Elsewhere in Midwinter Constellation, various collaborators meet up in Milwaukee and Philadelphia for additional marathon readings. The readings were the public-facing part of the global anniversary party I instigated so that Midwinter Day might become a literary holiday like Bloomsday (Midwinter Day calls back to one of its own models, Joyce's Ulysses, by beginning with the same word: "Stately"). Also on December 22, 2018, events marking the anniversary took place in thirteen US cities, and in Toronto, London, Glasgow, and Malmö, Sweden.

The wisdom of Mayer choosing the winter solstice as the day for her project is made apparent throughout our homage: it's not only the shortest day of the year, but also one with an appealing mix of ordinariness and specialness. Is this the daily or a holiday? I find myself wondering. The answer is that here, once more, is the epic everyday: it's the day after the solstice, the Saturday before Christmas, and there's a full moon in Cancer. (The word "moon" appears 39 times in the book, flying in the face of the wisdom shared by one collaborator via Gregory Corso: "the MOON you gotta EARN the moon.") Gifts, treats, and sensory pleasures abound. In 1978, Bernadette's longtime collaborator Clark Coolidge arrives at her house with a bushel of apples; in 2018, my co-writer Jenny Gropp returns to Woodland Pattern with mulled wine.

Reading Midwinter Constellation, I get the delightful, dreamlike feeling of going home for the holidays and finding all the poets there, in the bedrooms of an ancestral home. The book somehow reads to me like a dream even though I participated in it, writing in the Docs and driving to Milwaukee for the Woodland Pattern reading. It begins with actual dream reports, yes, but the scenes of meeting up at marathon readings feel almost as otherworldly, as if this is what poets secretly do every night, or at least on the solstice as the sun goes down: we go out and find each other.

I'd dreamed up the Google Docs with the hope that seeing each other typing in real time might create a felt sense of togetherness. I also wanted to use 21st-century technologies to aid our performative feat, as Mayer used a tape recorder and camera in 1978. One poet is able to write while mothering because she's speaking her poem into a voice memo; another mimics the use of ampersands by the poet writing just above her at the same time in the shared document, and comments on this friendly pilfering in the midst of her poem. Adjacency edges toward synchronicity at certain points, as when one passage begins, "I say I'm scared of getting close to people, getting hurt," and then the next opens: "Weird how you're supposed to be okay on your own." Elsewhere, a poet asks: "In the waking, who is there? Am I alone?" She is and isn't, in the digital simultaneity of our textual lives.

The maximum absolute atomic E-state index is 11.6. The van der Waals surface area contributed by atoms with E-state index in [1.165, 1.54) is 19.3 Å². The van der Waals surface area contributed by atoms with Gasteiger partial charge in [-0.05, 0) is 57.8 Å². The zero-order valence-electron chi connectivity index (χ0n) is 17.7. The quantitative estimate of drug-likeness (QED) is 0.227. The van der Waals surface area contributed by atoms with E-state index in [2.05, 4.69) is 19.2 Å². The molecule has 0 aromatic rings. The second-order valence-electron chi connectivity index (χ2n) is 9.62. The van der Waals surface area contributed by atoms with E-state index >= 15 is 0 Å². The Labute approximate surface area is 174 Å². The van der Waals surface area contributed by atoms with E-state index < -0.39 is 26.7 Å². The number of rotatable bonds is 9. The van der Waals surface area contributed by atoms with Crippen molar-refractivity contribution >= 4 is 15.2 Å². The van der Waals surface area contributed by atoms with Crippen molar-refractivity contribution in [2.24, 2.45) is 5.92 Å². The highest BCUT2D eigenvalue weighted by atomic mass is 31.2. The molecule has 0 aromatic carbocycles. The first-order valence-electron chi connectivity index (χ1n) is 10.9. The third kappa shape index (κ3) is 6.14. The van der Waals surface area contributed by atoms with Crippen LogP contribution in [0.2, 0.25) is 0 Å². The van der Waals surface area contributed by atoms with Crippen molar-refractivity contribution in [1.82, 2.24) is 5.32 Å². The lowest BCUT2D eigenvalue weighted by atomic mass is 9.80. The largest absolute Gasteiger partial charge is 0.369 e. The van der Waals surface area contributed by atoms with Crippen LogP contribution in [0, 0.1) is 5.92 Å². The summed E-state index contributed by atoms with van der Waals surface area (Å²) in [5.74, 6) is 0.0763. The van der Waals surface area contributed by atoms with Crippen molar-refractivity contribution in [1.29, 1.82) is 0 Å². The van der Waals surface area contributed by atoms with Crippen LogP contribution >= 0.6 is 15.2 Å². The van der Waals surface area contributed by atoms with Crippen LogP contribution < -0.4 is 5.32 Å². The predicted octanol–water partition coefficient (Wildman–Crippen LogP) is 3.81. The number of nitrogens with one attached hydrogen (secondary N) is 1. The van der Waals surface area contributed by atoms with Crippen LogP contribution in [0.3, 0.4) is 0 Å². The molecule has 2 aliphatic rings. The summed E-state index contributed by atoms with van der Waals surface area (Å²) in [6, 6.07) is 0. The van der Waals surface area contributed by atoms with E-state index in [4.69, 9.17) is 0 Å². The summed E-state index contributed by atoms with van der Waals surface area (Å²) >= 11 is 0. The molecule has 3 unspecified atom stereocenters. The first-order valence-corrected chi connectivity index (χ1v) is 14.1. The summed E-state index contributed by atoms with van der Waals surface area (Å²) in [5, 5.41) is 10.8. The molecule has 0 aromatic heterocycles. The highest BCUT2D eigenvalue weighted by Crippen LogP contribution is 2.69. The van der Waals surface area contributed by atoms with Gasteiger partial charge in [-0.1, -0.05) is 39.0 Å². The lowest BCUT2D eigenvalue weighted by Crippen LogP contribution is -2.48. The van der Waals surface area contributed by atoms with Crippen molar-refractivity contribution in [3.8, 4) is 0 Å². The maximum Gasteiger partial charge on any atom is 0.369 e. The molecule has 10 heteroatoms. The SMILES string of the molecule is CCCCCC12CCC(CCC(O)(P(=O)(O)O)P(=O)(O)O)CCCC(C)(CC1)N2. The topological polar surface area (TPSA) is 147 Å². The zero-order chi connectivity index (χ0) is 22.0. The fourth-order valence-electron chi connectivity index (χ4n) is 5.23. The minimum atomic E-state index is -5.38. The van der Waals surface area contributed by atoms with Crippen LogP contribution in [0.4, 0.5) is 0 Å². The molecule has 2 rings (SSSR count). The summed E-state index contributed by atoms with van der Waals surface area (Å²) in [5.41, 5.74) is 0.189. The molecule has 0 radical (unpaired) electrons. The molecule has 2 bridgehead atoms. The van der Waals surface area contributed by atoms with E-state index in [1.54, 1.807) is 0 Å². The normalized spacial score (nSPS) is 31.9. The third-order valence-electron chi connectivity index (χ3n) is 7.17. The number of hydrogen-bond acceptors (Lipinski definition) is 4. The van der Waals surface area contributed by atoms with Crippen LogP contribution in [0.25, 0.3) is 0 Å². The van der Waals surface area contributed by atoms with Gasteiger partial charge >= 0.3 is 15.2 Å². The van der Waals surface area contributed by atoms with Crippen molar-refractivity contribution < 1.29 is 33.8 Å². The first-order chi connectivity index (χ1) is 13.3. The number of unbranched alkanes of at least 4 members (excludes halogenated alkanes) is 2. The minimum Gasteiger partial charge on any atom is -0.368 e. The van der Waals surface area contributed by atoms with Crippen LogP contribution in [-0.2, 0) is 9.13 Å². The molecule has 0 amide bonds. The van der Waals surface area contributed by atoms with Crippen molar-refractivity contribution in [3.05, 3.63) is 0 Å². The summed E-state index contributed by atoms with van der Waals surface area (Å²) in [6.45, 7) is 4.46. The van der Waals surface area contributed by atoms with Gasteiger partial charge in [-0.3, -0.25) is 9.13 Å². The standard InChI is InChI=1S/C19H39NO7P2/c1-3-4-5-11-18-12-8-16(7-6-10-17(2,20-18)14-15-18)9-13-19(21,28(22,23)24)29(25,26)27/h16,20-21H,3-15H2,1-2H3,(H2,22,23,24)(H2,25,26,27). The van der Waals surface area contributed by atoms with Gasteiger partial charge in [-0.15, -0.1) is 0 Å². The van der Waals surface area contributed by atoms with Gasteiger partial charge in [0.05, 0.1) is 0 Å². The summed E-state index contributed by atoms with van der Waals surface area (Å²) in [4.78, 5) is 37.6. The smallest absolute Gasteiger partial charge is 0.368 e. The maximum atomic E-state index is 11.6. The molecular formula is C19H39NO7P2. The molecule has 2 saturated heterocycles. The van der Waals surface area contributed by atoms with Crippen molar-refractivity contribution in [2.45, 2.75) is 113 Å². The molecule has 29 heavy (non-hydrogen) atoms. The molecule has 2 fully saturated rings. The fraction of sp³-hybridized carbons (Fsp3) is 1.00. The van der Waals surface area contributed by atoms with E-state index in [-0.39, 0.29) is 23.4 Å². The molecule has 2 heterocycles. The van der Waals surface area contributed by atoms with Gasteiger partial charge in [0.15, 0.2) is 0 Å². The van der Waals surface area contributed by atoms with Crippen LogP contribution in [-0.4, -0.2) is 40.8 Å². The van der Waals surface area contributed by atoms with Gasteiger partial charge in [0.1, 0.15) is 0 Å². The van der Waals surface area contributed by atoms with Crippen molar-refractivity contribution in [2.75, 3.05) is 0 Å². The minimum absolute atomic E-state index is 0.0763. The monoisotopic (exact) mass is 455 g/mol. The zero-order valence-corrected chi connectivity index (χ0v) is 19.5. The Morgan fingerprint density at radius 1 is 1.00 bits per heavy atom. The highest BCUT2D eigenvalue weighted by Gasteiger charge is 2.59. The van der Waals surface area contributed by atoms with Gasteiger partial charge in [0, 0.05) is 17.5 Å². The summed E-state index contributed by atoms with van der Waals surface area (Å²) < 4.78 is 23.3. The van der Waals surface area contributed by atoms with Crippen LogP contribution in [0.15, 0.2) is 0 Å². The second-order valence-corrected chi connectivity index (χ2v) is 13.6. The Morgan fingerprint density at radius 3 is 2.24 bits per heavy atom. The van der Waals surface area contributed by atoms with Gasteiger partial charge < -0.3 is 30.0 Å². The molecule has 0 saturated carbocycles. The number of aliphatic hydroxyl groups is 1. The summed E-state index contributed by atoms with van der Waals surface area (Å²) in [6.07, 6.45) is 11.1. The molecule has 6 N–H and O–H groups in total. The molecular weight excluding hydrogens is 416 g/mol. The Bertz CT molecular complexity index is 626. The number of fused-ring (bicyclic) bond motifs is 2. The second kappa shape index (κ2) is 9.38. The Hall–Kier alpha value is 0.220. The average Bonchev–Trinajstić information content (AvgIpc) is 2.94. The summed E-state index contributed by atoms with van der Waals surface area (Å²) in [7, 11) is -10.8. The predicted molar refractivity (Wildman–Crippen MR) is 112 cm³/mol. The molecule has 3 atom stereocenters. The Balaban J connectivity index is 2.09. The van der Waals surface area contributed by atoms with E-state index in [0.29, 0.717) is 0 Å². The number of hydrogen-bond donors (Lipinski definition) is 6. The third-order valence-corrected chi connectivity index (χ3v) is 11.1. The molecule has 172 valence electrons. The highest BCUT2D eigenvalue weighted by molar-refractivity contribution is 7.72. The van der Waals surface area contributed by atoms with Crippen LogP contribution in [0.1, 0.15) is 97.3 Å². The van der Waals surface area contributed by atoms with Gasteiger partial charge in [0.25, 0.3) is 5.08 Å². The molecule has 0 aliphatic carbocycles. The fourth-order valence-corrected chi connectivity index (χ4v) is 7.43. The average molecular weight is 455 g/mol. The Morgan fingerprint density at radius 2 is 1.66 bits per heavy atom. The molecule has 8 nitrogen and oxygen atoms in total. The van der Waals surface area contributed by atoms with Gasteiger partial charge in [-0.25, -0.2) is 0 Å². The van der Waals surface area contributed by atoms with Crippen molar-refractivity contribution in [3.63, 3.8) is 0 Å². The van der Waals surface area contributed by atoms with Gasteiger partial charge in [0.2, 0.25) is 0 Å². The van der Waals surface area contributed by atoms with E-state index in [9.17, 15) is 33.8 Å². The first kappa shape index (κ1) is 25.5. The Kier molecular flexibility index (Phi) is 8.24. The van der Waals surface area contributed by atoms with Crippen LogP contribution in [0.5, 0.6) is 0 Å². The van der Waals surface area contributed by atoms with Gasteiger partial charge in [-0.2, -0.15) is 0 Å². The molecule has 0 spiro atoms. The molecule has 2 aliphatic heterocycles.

The idea was just to be there together writing that day; we didn't plan to end up with a book manuscript. But when I put all six Google Docs together and separated the poems with little stars, it was clear that that's what we had. The following excerpt from Midwinter Constellation (to be published by Black Lawrence Press in 2022), along with process notes and critical reflections from several of my collaborators, give a glimpse into the feeling of intimate, embodied poetic presence for which Mayer's Midwinter Day provides so many permissions. What follows is a record of a collective day-in-the-life and life-in-a-day; a document of poetic inheritance constellated via screens and social life around a beloved book; an account of how we tend to our kin at home and in poetry, and a reenactment of the possibility of doing both at once, a feminist feat first unlocked by Midwinter Day.

It took 32 of us to prove again what Mayer already showed: if you heed one day closely enough, you will transcend the illusion that our individual lives are ours alone. Before the arrival of bots and data-miners, the utopian dream of the internet must have looked something like this: interconnection as oneness, hive mind as oversoul. In retrospect, December 22, 2018 was also a rehearsal for the way we've had to remake collectivity during a pandemic that has forced us deeper into virtual life, in poetry and elsewhere, if we've been privileged enough to be able to avoid the physical world. Here we live, on the internet, to our horror and relief, as we continue to invent ways to feed our deprivation.

Midwinter Constellation was written by Stephanie Anderson, Hanna Andrews, Julia Bloch, Susan Briante, Lee Ann Brown, Laynie Browne, Shanna Compton, Mel Coyle, Marisa Crawford, Vanessa Jimenez Gabb, Arielle Greenberg, Jenny Gropp, Stefania Heim, MC Hyland, erica kaufman, Becca Klaver, Caolan Madden, Pattie McCarthy, Monica McClure, Jenn Marie Nunes, Danielle Pafunda, Maryam Ivette Parhizkar, Khadijah Queen, Linda Russo, Katie Jean Shinkle, Evie Shockley, Sara Jane Stoner, Dawn Sueoka, Bronwen Tate, Catherine Wagner, Elisabeth Workman, and Mia You.

Becca Klaver is the author of the poetry collections Ready for the World (Black Lawrence Press), Empire Wasted (Bloof Books), and LA Liminal (Kore Press). She was a founding editor of Switchback Books and is currently co-editing the anthology Electric Gurlesque. She also created the pop-up poetry journals Women Poets Wearing Sweatpants and Across the Social Distances. A new chapbook will be out soon from The Magnificent Field. Find her at


  1. Bernadette Mayer, Midwinter Day (New Directions, 1982), 89[]
  2. Ibid., 90.[]